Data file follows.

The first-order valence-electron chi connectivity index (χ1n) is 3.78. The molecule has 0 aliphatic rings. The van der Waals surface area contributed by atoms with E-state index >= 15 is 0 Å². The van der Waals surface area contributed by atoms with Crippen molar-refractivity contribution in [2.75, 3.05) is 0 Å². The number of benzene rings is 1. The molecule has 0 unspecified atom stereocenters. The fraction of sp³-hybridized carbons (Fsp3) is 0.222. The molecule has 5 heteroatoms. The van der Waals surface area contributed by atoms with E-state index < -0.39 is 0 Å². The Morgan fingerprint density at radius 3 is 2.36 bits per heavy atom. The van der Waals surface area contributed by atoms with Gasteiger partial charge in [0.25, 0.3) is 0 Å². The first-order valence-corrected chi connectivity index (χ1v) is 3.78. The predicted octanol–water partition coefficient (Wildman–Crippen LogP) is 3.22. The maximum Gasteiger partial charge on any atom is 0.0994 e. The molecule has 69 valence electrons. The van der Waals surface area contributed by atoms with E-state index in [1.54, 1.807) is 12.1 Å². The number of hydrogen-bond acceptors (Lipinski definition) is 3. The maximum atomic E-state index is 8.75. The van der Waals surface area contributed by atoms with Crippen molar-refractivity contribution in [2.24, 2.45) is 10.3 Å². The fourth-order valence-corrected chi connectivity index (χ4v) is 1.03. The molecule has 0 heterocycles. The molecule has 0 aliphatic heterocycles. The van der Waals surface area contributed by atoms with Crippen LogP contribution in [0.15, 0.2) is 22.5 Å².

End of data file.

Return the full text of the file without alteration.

The first-order valence-electron chi connectivity index (χ1n) is 3.78. The molecule has 0 aliphatic rings. The van der Waals surface area contributed by atoms with E-state index >= 15 is 0 Å². The van der Waals surface area contributed by atoms with Crippen molar-refractivity contribution in [2.75, 3.05) is 0 Å². The number of benzene rings is 1. The molecule has 0 unspecified atom stereocenters. The fraction of sp³-hybridized carbons (Fsp3) is 0.222. The molecule has 5 heteroatoms. The van der Waals surface area contributed by atoms with E-state index < -0.39 is 0 Å². The Morgan fingerprint density at radius 3 is 2.36 bits per heavy atom. The van der Waals surface area contributed by atoms with Gasteiger partial charge in [0.25, 0.3) is 0 Å². The first-order valence-corrected chi connectivity index (χ1v) is 3.78. The predicted octanol–water partition coefficient (Wildman–Crippen LogP) is 3.22. The maximum Gasteiger partial charge on any atom is 0.0994 e. The molecule has 69 valence electrons. The van der Waals surface area contributed by atoms with E-state index in [1.54, 1.807) is 12.1 Å². The number of hydrogen-bond acceptors (Lipinski definition) is 3. The maximum atomic E-state index is 8.75. The van der Waals surface area contributed by atoms with Crippen molar-refractivity contribution in [2.24, 2.45) is 10.3 Å². The fourth-order valence-corrected chi connectivity index (χ4v) is 1.03. The molecule has 0 heterocycles. The molecule has 0 aliphatic heterocycles. The van der Waals surface area contributed by atoms with Crippen LogP contribution in [0.15, 0.2) is 22.5 Å².